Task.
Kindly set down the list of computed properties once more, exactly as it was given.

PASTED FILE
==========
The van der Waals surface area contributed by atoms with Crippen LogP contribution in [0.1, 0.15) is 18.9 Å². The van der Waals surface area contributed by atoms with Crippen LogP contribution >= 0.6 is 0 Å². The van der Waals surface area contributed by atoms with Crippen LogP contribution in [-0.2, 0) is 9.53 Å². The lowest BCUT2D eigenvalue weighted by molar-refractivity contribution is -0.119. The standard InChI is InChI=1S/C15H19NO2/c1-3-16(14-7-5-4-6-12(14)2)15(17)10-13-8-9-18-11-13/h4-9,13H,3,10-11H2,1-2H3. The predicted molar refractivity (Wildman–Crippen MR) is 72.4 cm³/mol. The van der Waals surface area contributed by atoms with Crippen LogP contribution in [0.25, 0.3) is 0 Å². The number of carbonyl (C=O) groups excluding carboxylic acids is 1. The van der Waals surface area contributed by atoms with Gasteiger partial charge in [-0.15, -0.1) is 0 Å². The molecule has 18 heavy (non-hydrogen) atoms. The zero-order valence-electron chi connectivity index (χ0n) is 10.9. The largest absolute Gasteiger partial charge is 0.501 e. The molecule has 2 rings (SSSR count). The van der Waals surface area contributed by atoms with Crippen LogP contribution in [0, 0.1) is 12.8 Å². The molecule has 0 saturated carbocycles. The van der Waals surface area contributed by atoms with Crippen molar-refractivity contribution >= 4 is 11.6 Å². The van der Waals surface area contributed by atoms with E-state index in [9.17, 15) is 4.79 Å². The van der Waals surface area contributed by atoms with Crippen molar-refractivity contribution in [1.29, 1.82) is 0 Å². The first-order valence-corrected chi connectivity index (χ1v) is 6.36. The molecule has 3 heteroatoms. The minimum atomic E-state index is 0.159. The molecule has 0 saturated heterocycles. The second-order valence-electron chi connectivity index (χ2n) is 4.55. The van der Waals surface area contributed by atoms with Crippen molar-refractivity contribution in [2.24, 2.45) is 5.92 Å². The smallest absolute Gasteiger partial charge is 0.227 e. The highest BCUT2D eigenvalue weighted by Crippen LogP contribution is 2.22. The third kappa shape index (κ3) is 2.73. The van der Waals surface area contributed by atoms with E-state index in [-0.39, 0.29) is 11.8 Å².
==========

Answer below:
The van der Waals surface area contributed by atoms with Crippen LogP contribution in [0.1, 0.15) is 18.9 Å². The van der Waals surface area contributed by atoms with Crippen LogP contribution >= 0.6 is 0 Å². The van der Waals surface area contributed by atoms with Crippen LogP contribution in [-0.2, 0) is 9.53 Å². The lowest BCUT2D eigenvalue weighted by molar-refractivity contribution is -0.119. The standard InChI is InChI=1S/C15H19NO2/c1-3-16(14-7-5-4-6-12(14)2)15(17)10-13-8-9-18-11-13/h4-9,13H,3,10-11H2,1-2H3. The predicted molar refractivity (Wildman–Crippen MR) is 72.4 cm³/mol. The van der Waals surface area contributed by atoms with Crippen LogP contribution in [0.25, 0.3) is 0 Å². The number of carbonyl (C=O) groups excluding carboxylic acids is 1. The van der Waals surface area contributed by atoms with Gasteiger partial charge in [-0.15, -0.1) is 0 Å². The molecule has 18 heavy (non-hydrogen) atoms. The zero-order valence-electron chi connectivity index (χ0n) is 10.9. The largest absolute Gasteiger partial charge is 0.501 e. The molecule has 2 rings (SSSR count). The van der Waals surface area contributed by atoms with Crippen LogP contribution in [0, 0.1) is 12.8 Å². The molecule has 0 saturated carbocycles. The van der Waals surface area contributed by atoms with Crippen molar-refractivity contribution >= 4 is 11.6 Å². The van der Waals surface area contributed by atoms with E-state index in [9.17, 15) is 4.79 Å². The van der Waals surface area contributed by atoms with Crippen molar-refractivity contribution in [1.29, 1.82) is 0 Å². The first-order valence-corrected chi connectivity index (χ1v) is 6.36. The molecule has 3 heteroatoms. The minimum atomic E-state index is 0.159. The molecule has 0 saturated heterocycles. The second-order valence-electron chi connectivity index (χ2n) is 4.55. The van der Waals surface area contributed by atoms with Crippen molar-refractivity contribution in [2.24, 2.45) is 5.92 Å². The smallest absolute Gasteiger partial charge is 0.227 e. The highest BCUT2D eigenvalue weighted by Crippen LogP contribution is 2.22. The third kappa shape index (κ3) is 2.73. The van der Waals surface area contributed by atoms with E-state index in [-0.39, 0.29) is 11.8 Å².